In another instance of an unexplained mystery in the region, SS Marine Sulphur Queen, a civilian tanker carrying sulfur and crewed by 39 people, disappeared near the southern coast of Florida in 1963. The Coast Guard’s investigation found a number of technical issues that should have prevented the ship from even going to sea, like frequent incidents of fire by the sulfur tanks, problems with its keel, widespread corrosion and lack of inspections. Nonetheless, the fact that the ship was lost in the Bermuda Triangle area made it the subject of many an article by writers like Vincent Gaddis in the 1960s, looking to make a connection to the other mysteries of the area.


The remains of SS Marine Sulphur Queen, February 1963 (USCG)

If, like the US Coast Guard, you think all these kinds of events can be explained by outdated technology, human error, and navigation issues, the case of SS El Faro may give you pause. On September 25th, 2015, El Faro sailed from Jacksonville, Florida to San Juan, Puerto Rico—a route placing it squarely within the classic boundaries of the Triangle.

The ship carried shipping containers, trailers, and cars and was crewed by 33 people. Aware of the brewing Hurricane Joaquin, the ship’s Captain Michael Davidson charted a course that should have kept his vessel away from the hurricane’s eye. As the ship recently completed an inspection, it was in reasonable technical condition.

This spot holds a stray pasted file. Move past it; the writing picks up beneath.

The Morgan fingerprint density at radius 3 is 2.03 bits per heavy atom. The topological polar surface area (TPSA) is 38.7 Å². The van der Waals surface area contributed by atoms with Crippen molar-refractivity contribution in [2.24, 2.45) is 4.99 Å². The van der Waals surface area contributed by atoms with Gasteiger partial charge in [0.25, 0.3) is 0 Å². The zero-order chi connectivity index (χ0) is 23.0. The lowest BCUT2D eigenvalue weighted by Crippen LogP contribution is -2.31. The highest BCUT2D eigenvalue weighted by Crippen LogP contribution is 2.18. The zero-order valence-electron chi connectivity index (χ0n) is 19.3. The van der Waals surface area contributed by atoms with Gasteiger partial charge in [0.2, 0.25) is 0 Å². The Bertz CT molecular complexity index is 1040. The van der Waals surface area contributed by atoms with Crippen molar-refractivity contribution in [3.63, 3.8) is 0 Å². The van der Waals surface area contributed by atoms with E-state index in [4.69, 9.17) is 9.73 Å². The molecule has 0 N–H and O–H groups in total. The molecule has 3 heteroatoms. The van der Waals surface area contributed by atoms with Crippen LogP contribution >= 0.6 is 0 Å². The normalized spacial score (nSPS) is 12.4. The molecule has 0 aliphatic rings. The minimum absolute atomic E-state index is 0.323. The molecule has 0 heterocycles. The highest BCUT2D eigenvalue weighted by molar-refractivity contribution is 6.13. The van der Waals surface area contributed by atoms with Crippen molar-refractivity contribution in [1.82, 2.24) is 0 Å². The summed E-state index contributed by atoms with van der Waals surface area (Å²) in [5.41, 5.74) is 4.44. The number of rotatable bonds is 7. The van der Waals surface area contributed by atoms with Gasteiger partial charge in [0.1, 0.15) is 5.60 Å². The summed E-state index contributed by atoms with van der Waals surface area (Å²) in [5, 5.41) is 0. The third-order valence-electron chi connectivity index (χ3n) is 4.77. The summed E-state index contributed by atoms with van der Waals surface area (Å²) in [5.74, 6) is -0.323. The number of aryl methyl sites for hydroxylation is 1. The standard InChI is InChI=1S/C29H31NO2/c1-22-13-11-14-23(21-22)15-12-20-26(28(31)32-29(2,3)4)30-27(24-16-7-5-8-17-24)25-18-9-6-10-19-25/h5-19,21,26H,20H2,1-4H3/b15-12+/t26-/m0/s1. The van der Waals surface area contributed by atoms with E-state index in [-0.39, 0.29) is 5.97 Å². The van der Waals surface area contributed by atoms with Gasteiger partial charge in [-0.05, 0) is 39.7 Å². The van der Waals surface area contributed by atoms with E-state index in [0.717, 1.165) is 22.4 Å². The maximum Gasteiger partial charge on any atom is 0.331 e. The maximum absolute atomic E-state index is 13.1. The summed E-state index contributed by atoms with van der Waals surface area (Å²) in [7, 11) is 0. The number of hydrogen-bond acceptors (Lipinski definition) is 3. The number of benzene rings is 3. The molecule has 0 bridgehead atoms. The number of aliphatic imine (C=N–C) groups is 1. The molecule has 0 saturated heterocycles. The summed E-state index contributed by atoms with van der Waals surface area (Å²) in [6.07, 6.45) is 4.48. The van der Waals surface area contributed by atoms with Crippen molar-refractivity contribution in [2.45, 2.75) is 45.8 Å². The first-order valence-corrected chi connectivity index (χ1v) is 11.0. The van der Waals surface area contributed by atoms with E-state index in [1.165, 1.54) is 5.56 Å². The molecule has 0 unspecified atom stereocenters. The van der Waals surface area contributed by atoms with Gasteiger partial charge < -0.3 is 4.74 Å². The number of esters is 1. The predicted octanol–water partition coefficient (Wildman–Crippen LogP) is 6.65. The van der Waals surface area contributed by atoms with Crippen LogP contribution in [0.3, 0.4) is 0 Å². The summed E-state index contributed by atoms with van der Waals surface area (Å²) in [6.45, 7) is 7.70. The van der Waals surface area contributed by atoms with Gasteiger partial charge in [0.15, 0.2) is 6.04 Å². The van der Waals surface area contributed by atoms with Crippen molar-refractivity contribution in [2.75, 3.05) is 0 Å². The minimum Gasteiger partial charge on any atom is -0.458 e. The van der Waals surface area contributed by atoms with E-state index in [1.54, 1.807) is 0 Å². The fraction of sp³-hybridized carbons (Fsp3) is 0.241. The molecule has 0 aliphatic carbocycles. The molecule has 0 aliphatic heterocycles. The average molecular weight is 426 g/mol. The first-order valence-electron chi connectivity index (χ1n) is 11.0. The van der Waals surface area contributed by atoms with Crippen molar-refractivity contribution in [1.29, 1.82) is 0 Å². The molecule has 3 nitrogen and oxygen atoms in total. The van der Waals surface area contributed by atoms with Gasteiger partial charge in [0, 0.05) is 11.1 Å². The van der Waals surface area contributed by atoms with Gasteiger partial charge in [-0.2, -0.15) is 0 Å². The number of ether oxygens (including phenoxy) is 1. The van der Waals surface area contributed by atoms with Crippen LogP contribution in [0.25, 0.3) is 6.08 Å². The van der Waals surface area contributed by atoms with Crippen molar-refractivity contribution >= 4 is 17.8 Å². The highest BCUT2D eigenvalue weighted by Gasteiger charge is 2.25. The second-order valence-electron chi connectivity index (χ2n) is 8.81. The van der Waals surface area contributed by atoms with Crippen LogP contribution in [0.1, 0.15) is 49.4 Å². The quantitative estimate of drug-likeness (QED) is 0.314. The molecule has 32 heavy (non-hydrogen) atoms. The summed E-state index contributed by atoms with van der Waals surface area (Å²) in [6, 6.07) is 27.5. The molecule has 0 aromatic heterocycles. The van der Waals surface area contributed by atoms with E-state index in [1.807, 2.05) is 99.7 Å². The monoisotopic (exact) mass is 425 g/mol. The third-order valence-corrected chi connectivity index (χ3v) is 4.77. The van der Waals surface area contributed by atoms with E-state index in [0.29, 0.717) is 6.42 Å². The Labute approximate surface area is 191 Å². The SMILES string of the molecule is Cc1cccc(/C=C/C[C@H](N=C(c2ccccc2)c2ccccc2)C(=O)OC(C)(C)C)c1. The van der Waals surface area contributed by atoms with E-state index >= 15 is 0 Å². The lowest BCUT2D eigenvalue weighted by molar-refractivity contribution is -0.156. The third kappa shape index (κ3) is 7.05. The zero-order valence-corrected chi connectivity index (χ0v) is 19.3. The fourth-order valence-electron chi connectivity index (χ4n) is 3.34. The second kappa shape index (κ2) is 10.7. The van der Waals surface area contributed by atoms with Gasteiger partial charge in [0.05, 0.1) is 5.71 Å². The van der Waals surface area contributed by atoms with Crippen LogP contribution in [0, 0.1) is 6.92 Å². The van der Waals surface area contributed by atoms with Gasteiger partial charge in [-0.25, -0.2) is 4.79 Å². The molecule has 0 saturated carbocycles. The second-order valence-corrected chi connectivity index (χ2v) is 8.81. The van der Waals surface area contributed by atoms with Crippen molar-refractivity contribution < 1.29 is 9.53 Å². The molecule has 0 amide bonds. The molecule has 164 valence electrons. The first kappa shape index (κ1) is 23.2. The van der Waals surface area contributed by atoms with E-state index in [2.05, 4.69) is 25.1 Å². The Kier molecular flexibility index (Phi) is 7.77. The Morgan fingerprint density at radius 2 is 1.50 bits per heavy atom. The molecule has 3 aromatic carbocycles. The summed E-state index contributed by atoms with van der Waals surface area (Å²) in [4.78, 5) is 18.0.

After the ship’s inevitable disappearance, investigators claimed that the ship must have changed course and ended up deviating from its original path, going directly into the path of the storm. After numerous rescue and salvage attempts, the ship was located sunk 15,000 ft below the surface. The ship’s voice data recorded corroborated the theory that the ship ended up sunk by the terrible storm it waded into.

Of course, while there are explanations for what happened to the ship, the fate of this modern vessel which also seemed to have ended up in the wrong place at the wrong time has only added to the enigmatic aura of the Triangle. At least in the eyes of some people who continue to believe it has the power to sink the humans who dare cross it.

The majority of the stories about strange sinkings in the Bermuda Triangle come from earlier in the 20th century or even before, as Christopher Columbus supposedly saw a fireball and observed weird compass readings when passing through the area. That begs the question: is modern navigation technology generally defeating whatever causes the frequent instances of navigation issues in the area? A gyro compass, for example, has the advantage over a magnetic compass in that it is not affected by an external magnetic field. 


Navigation panels on a ship. Credit: Wikimedia.

Contemporary ships also use radars to figure out distances of the ships from land, other ships, and random floating objects. According to Marine Insight, they also have GPS, radar plotting aids, automatic tracking aids, echo sounders, and state-of-the-art Electronic Chart Display Information Systems (ECDIS). They are harder to sink but still, there are areas like perhaps the New Bermuda Triangle, where no amount of amazing tech seems to be keeping the ships from bumping into each other and experiencing most of the shipping accidents and sinkings in the world.